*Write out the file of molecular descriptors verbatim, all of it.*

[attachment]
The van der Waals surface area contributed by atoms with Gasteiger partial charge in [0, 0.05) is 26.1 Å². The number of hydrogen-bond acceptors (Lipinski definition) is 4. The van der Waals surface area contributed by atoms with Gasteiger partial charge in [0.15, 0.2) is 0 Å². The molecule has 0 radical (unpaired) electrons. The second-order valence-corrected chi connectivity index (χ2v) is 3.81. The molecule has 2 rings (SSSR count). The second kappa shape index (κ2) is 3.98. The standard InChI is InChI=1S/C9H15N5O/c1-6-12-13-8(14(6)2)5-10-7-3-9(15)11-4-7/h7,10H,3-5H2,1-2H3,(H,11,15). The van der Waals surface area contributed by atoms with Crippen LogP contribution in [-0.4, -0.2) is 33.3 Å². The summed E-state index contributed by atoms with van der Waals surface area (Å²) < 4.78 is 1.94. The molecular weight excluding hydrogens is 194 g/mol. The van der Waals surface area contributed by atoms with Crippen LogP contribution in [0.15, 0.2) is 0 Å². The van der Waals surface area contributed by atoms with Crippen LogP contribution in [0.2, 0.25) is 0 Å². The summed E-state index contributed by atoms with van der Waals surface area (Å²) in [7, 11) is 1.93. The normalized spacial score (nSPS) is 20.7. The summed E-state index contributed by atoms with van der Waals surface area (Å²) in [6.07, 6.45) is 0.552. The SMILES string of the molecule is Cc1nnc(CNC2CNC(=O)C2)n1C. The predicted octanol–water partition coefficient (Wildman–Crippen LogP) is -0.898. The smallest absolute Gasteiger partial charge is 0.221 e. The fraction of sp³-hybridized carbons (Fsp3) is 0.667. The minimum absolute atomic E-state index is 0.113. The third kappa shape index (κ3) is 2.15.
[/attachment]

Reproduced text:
The van der Waals surface area contributed by atoms with Gasteiger partial charge in [0, 0.05) is 26.1 Å². The number of hydrogen-bond acceptors (Lipinski definition) is 4. The van der Waals surface area contributed by atoms with Gasteiger partial charge in [0.15, 0.2) is 0 Å². The molecule has 0 radical (unpaired) electrons. The second-order valence-corrected chi connectivity index (χ2v) is 3.81. The molecule has 2 rings (SSSR count). The second kappa shape index (κ2) is 3.98. The standard InChI is InChI=1S/C9H15N5O/c1-6-12-13-8(14(6)2)5-10-7-3-9(15)11-4-7/h7,10H,3-5H2,1-2H3,(H,11,15). The van der Waals surface area contributed by atoms with Crippen LogP contribution in [-0.4, -0.2) is 33.3 Å². The summed E-state index contributed by atoms with van der Waals surface area (Å²) < 4.78 is 1.94. The molecular weight excluding hydrogens is 194 g/mol. The van der Waals surface area contributed by atoms with Crippen LogP contribution in [0.15, 0.2) is 0 Å². The van der Waals surface area contributed by atoms with Crippen LogP contribution in [0.2, 0.25) is 0 Å². The summed E-state index contributed by atoms with van der Waals surface area (Å²) in [7, 11) is 1.93. The normalized spacial score (nSPS) is 20.7. The summed E-state index contributed by atoms with van der Waals surface area (Å²) in [6.07, 6.45) is 0.552. The SMILES string of the molecule is Cc1nnc(CNC2CNC(=O)C2)n1C. The predicted octanol–water partition coefficient (Wildman–Crippen LogP) is -0.898. The smallest absolute Gasteiger partial charge is 0.221 e. The fraction of sp³-hybridized carbons (Fsp3) is 0.667. The minimum absolute atomic E-state index is 0.113. The third kappa shape index (κ3) is 2.15.